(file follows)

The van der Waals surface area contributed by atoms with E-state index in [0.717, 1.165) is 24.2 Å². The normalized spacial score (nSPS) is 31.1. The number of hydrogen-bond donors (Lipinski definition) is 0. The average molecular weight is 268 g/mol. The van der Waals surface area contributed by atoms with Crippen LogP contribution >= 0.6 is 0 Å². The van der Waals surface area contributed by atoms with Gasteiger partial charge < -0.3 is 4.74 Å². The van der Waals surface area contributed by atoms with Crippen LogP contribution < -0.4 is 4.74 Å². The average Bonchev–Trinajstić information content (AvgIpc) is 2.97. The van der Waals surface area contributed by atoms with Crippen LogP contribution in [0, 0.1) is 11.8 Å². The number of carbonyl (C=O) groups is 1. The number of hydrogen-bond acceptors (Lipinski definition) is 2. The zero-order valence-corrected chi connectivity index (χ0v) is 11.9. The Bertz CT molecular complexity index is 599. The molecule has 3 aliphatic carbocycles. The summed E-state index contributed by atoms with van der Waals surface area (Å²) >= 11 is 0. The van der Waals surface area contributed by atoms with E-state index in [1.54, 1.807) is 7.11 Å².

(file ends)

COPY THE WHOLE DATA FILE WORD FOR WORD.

The van der Waals surface area contributed by atoms with E-state index in [0.717, 1.165) is 24.2 Å². The normalized spacial score (nSPS) is 31.1. The number of hydrogen-bond donors (Lipinski definition) is 0. The average molecular weight is 268 g/mol. The van der Waals surface area contributed by atoms with Crippen LogP contribution >= 0.6 is 0 Å². The van der Waals surface area contributed by atoms with Gasteiger partial charge < -0.3 is 4.74 Å². The van der Waals surface area contributed by atoms with Crippen LogP contribution < -0.4 is 4.74 Å². The average Bonchev–Trinajstić information content (AvgIpc) is 2.97. The van der Waals surface area contributed by atoms with Crippen LogP contribution in [0, 0.1) is 11.8 Å². The number of carbonyl (C=O) groups is 1. The number of hydrogen-bond acceptors (Lipinski definition) is 2. The zero-order valence-corrected chi connectivity index (χ0v) is 11.9. The Bertz CT molecular complexity index is 599. The molecule has 3 aliphatic carbocycles. The summed E-state index contributed by atoms with van der Waals surface area (Å²) >= 11 is 0. The van der Waals surface area contributed by atoms with E-state index in [1.54, 1.807) is 7.11 Å².